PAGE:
– Before we can adapt to it, we have to understand it.

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Not long ago I wrote an article entitled, “Why we get peeved,” wherein I made the observation there is a tendency by people to fail to notice changes as they occur, that it only becomes apparent over time. Coping with change has been an underlying part of my writings for a long time now, both in my management papers and in these columns. One of our most fundamental Bryce’s Laws is, “If anything in life is constant, it is change.” Throughout my walk through life, be it in companies, schools, nonprofit groups, neighborhoods, or wherever, it has always amazed me how people steadfastly refuse to recognize change and oppose adapting to it. Some actually become downright belligerent about it, unnecessarily I might add.

In an earlier paper, “Why We Resist Change,” I noted the causes of change and why we resist it which, in a nutshell, is because we are creatures of habit, we tend to fear the unknown, and due to simple human emotion. The fact remains though, change is all around us, mostly small subtle changes that may not be noticeable to the human senses, but they are there nevertheless. Radical change is not very common, but it is perhaps the most offensive to us as it represents a significant variance to the status quo.

When we are presented with a change, large or small, we will either embrace it as something good for us, tolerate it, or reject it out of hand. When we reject a change, it is not necessarily because we truly understand the impact of the change, as much as it is based on our perceptions of it, right or wrong. In other words, despite the logical necessity of the change, it will not be embraced if it is perceived as something bad. This means some good old-fashioned salesmanship is necessary to make the change palatable to the consumer.

Before you can accept or reject a change, you must first be able to recognize it. As mentioned, most changes are not discernible to the human senses. If it is not detected it will be implemented unchallenged. However, if it is detected, we must apply our intellect and endeavor to understand it. If we recognize a change, apply our intellect, and come to a logical conclusion whether it is good or bad, then we should be comfortable with our decision. The problem though is that most people do not take the time to apply their intellect, and rely either on just their perceptions or the judgment of others whose opinion they trust, and this is where salesmanship or “spin doctors” come in handy. In other words, people are either too lazy or preoccupied to properly study a change.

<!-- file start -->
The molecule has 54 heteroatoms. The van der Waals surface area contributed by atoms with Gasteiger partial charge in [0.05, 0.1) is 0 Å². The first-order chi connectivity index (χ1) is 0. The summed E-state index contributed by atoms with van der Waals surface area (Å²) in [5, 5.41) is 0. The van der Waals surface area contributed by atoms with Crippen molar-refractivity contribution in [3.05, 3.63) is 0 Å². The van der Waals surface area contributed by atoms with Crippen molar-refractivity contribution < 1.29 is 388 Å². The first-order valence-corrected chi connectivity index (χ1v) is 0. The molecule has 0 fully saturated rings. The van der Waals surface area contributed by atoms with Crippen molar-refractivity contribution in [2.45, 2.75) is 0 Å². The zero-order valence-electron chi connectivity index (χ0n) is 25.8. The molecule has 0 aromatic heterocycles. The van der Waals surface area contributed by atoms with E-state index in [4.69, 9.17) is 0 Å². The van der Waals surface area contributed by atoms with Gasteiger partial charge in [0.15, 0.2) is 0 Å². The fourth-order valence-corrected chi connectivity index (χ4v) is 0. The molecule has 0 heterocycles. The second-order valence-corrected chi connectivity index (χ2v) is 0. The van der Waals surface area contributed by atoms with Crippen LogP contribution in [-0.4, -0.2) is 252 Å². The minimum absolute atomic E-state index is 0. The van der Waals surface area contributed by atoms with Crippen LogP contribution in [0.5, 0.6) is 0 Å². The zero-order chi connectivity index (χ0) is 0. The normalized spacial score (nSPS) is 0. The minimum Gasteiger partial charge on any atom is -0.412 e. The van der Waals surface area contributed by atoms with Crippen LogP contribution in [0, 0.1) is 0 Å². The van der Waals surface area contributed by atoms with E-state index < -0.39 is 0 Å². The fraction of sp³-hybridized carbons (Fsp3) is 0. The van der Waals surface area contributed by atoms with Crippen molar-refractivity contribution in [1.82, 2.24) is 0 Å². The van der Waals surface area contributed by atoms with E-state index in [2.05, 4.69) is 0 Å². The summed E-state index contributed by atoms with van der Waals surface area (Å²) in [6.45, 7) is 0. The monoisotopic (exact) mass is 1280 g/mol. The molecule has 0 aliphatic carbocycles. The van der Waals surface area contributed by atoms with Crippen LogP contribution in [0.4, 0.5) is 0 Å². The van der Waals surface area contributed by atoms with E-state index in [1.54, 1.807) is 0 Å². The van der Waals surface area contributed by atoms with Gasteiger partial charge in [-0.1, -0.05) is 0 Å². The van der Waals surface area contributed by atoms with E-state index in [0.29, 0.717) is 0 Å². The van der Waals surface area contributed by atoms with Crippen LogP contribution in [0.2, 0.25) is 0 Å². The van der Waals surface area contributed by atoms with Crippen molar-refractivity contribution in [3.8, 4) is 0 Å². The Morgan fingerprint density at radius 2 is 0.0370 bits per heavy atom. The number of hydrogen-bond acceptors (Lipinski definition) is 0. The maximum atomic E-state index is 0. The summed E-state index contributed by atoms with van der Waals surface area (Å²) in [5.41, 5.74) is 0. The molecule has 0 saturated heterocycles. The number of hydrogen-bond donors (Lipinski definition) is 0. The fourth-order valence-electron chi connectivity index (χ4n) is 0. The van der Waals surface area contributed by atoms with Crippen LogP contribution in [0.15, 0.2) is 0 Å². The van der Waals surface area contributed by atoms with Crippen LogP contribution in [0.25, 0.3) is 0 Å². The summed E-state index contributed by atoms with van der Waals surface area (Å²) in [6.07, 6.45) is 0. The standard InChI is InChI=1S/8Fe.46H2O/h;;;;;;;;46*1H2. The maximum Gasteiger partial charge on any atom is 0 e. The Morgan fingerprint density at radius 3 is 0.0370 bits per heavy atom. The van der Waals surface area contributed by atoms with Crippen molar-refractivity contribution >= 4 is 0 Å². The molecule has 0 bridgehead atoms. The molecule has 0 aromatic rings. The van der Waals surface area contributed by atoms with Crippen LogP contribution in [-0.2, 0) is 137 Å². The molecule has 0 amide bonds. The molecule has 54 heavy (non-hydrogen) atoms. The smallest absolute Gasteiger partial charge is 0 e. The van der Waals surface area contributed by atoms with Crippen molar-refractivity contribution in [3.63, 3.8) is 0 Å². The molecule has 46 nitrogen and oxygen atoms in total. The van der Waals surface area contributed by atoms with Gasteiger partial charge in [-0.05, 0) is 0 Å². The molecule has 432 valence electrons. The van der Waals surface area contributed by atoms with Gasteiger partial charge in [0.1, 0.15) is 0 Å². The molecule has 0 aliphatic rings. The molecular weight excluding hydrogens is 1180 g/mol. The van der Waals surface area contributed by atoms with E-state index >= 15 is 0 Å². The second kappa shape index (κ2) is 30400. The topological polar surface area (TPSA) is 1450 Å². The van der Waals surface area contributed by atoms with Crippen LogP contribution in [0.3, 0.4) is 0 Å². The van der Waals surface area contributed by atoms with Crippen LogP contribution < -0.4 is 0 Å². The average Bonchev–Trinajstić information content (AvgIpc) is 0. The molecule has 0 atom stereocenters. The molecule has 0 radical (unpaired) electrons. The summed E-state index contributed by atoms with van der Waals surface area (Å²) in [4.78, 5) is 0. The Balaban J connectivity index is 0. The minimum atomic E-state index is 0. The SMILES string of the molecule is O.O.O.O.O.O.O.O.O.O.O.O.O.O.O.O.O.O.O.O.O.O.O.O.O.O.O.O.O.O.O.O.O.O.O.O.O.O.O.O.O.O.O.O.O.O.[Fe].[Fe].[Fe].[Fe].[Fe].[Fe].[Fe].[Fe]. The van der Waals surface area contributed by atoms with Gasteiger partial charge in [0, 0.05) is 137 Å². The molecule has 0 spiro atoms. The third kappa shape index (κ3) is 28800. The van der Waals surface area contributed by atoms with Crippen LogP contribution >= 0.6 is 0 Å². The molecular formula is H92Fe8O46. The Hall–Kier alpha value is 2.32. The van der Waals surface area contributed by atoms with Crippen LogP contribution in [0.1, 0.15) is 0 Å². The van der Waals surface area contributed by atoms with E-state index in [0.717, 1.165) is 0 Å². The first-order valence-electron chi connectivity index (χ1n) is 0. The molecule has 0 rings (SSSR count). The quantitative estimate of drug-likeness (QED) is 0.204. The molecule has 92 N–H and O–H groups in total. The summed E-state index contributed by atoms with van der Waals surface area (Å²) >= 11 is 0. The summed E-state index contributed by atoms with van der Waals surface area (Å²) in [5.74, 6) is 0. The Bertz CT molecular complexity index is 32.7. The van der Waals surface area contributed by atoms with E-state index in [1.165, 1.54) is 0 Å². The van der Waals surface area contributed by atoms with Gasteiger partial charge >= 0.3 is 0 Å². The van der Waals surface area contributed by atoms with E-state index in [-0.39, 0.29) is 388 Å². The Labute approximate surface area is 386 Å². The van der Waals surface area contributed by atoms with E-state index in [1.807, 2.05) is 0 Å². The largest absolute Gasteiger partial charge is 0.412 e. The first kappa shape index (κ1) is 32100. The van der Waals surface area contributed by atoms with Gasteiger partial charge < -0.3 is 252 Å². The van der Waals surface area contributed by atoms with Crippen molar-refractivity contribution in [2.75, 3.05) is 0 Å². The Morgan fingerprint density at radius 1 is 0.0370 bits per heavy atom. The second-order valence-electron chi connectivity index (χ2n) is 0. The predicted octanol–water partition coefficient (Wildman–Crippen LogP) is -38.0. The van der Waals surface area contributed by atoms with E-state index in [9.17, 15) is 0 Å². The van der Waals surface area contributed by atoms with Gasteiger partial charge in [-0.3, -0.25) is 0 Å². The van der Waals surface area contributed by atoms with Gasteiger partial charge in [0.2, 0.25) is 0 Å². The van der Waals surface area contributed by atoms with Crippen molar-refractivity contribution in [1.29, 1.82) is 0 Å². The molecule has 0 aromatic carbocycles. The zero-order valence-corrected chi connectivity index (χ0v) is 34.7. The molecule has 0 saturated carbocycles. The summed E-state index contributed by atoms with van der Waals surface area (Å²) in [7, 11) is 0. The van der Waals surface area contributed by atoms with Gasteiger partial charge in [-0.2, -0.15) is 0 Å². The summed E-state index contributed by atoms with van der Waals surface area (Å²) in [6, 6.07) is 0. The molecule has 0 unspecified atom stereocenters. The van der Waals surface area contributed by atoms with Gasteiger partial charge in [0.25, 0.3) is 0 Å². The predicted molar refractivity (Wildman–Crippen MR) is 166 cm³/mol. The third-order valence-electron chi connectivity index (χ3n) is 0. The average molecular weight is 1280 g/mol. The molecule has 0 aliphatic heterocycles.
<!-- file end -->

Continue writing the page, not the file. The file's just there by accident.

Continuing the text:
If a change is substantial in size or complexity, it may be difficult for people to come to a logical conclusion regarding it, at which time the agent of change should reconsider how it is presented, such as breaking it down into smaller and more easier to digest pieces.

When it comes to implementing a change to the status quo, you must either change with the change, or the change must change with you. This means you must adapt and learn to cope with the change, or bend the rules to suit your needs. On more than one occasion I have seen changes to corporate information systems either readily embraced, fought and dismissed, or have had the change itself changed to suit a particular environment.

Despite all of the changes around us, be it cultural, technological, political, or whatever, change ultimately involves a personal change to the individual, and the question remains, “Do I really want to change?” Change can be made voluntarily, with a little persuasion, or jammed down our throats. Interestingly, this correlates to the degree of resistance to a change, from no resistance, to suspicion, to outright rebellion. This suggests resistance correlates to how it is presented to us.

Each of us handles change in our own way, but to flatly refuse to recognize and cope with change is called “denial” and an unrealistic approach for walking through life.

Originally published: November 13, 2009

Keep the Faith!

Note: All trademarks both marked and unmarked belong to their respective companies.

Tim Bryce is a writer and the Managing Director of M&JB Investment Company (M&JB) of Palm Harbor, Florida and has over 30 years of experience in the management consulting field. He can be reached at [email protected]

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Copyright © 2014 by Tim Bryce. All rights reserved.

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Listen to Tim on WJTN-AM (News Talk 1240) “The Town Square” with host John Siggins (Mon, Wed, Fri, 12:30-3:00pm Eastern), and KIT-AM 1280 in Yakima, Washington “The Morning News” with hosts Dave Ettl & Lance Tormey (weekdays. 6:00-9:00am Pacific). Or tune-in to Tim’s channel on YouTube.

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